By Marshall Griffin, St. Louis Public Radio
Jefferson City, Mo. – The special legislative session called by Governor Jay Nixon has begun, although most Missouri lawmakers skipped today's opening proceedings.
The real work won't begin until next week, when the House and Senate begin committee meetings. They'll be working on two issues: To give tax credits to Ford Motor Company's auto plant in Claycomo, near Kansas City, and to pay for them by requiring new state workers to pay into their own pension plans.
The proposal has its detractors, among them, State Representative Chris Kelly (D, Columbia).
"The legislature twice subsidized Ford in the Hazelwood operation, and then Ford left Hazelwood, didn't they?" Kelly said. "I don't want to just be paying for the moving vans...if Ford is asking Missouri to make a commitment to them; I'd like to see Ford make some commitment to Missouri, too."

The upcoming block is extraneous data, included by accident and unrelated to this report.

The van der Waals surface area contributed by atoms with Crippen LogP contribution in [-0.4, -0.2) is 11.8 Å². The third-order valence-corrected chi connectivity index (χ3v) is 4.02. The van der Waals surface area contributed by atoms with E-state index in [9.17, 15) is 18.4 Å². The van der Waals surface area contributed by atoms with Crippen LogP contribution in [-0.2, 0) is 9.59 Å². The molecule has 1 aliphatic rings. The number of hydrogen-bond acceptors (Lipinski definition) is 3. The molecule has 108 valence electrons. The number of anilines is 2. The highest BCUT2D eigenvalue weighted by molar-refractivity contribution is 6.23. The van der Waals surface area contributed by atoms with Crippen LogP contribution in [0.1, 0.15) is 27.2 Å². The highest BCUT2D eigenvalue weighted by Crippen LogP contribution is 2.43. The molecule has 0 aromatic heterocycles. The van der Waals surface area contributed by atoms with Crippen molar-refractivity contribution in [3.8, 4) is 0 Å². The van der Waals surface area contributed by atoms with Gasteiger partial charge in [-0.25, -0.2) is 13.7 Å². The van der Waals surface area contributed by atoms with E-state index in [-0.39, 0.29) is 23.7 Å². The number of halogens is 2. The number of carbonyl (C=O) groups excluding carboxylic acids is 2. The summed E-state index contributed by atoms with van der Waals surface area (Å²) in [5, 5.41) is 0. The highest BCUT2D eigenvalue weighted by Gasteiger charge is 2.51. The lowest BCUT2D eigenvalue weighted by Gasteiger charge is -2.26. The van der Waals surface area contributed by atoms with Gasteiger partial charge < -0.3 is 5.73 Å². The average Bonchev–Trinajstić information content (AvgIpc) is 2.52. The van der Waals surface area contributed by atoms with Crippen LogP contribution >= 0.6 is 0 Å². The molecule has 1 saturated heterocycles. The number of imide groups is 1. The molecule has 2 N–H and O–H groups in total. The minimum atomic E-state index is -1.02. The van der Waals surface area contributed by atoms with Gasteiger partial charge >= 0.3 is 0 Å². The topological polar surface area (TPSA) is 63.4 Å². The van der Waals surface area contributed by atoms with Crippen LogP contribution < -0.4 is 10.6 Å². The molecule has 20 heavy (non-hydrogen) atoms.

Kelly also objects to a key provision of the pension bill, saying that setting up a new pension board could lead to corruption in state government. Meanwhile, Senate President Pro-tem Charlie Shields (R, St. Joseph) says debate over changes to the pension system could cause the special session to last for two or three weeks, instead of just one week as intended.
"Clearly they're tied together, the bill for the automobile industry as well as pension reform, we have to do both of those to make it work," Shields said. "We have to pay for the incentives for the automobile industry with the savings we get out of the pension bill."